With just four weeks to go until Election Day, the so-called “Obamacare” debate is one that isn’t going anywhere. It was a topic in the first debate between President Barack Obama and Republican candidate Mitt Romney, who pushed through his own healthcare reform while Governor of Massachusetts.
But when audiences see the new documentary Escape Fire: The Fight to Rescue American Healthcare, it quickly becomes evident that the problems go well beyond the disagreements on Capitol Hill. Premiering earlier this year at Sundance, the film, which opened last weekend in select cities and is available On-Demand, focuses on the problems facing various doctors – both in small town, primary care and in specialized care like the Cleveland Clinic – how the U.S. military is using alternative care to help wean soldiers of exorbitant amount of medications, why pharmaceutical drug costs are rising to astronomical costs, and also solutions, including one corporation’s attempt to curb rising costs for their employees.
Directed and produced by Matthew Heineman and Susan Frömke, part of the team behind the Emmy® winning HBO documentary series, “The Alzheimer’s Project,” the two say they set out to show that “we can empower ourselves to be healthier, as individuals and as a country, even before we get sick.”
In my interview with Heineman, he discusses audience reactions, how they kept away from the politics of the issue, the discoveries they made within the military, and why more corporations aren’t taking the lead of one company that has see dramatic improvements from its employees.
Gerrad Hall: As I was watching the documentary, I often found myself shaking my head, my jaw dropped, wondering if this is really a fixable problem. And there are those who argue that, as long as medicine is a business, this will never be solved.
Matthew Heineman: I think, as we say in our film, we have a “disease-care system,” not a healthcare system, a system that profits and is oriented towards sickness, not towards health. It’s fundamentally flawed. We need to shift the focus of healthcare away from disease-care, away from sick-care, which is so expensive, and really try to shift the focus much more towards a true, real healthcare system.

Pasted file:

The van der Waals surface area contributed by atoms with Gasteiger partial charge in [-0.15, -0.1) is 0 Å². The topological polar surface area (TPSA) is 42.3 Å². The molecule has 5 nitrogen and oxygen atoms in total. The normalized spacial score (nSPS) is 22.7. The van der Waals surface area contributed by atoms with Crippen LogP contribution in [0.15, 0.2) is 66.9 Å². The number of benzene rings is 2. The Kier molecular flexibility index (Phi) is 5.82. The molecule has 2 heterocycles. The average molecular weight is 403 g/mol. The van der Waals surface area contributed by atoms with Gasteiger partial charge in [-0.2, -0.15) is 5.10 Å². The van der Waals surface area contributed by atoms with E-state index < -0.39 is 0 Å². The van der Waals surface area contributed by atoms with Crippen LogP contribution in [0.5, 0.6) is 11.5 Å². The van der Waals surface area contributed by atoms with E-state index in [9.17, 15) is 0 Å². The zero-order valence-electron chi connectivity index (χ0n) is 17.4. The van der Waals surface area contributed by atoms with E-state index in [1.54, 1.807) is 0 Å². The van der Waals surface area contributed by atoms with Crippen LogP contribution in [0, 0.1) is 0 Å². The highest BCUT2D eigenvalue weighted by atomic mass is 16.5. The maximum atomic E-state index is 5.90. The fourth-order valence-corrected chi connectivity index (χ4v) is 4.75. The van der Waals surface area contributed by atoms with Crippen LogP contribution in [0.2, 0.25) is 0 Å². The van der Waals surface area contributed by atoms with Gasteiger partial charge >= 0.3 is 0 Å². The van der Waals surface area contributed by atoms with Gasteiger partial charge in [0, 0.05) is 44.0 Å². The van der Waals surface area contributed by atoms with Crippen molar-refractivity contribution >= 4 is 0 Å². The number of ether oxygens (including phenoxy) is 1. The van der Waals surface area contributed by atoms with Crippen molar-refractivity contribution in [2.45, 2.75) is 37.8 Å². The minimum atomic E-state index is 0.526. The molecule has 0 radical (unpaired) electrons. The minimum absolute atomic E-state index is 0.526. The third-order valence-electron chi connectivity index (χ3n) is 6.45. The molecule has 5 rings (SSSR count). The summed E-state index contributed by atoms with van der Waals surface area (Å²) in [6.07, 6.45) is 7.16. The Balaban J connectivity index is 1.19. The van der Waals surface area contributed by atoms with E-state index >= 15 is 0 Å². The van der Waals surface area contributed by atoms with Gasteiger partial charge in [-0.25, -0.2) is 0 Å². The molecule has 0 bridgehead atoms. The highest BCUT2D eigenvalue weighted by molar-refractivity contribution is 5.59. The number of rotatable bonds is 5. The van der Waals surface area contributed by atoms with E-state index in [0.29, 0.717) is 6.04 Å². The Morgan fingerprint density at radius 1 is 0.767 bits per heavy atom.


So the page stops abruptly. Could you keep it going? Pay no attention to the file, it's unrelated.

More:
GH: The documentary has shown to several audiences this year at various festivals, including Sundance. What kind of responses have you been hearing?
MH: Two things that Susan [Frömke], my co-director and co-producer, and I tried very early on was to not make a film that was just about the problem, that you walked out of the theatre and you were depressed and hopeless. We really wanted to highlight some solutions or “escape fires,” if you will, that are actually right in front of us. And I think audiences are responding to that. There are so many “cause” films out there that are so depressing and so we really wanted to try to at least allude to the fact that there are solutions out there. And again, I think audiences are reacting to that.
The other thing they’re reacting to is … we also didn’t want to make a film that was purely a bunch of talking heads appear as a film. We really wanted to find human stories and subjects that we could follow over time that would make you invested as a viewer to want to watch the film. So, the story with Sgt. Yates and the arc of his story, we really believe it’s the heart and soul of the film. There’s obviously a lot that we cover, but his story, the story of Dr. Martin, the primary care doctor handcuffed by the system, that was really important to us to find those compelling human narratives. I think audiences are also responding to that.
GH: Did the idea for this come from the recent healthcare debate or do its roots go back further?
MH: Susan and I first collaborated on a project for HBO called “The Alzheimer’s Project,” we were part of the team there working on a large series on Alzheimer’s Disease. We really got along tremendously well and soon after started looking into doing a film on healthcare. I think like many, many Americans, we were appalled at the state of healthcare, we were appalled at the conversation around healthcare; it had become so hyperbolic, so confusing. I think, just as concerned citizens, we just wanted to try to get to the bottom [of it, wondering], “How is this system broken?” “How did it come to be this way?” “Were there people out there trying to fix it?” Healthcare really had become this political football that was being thrown back and forth by both sides in Washington.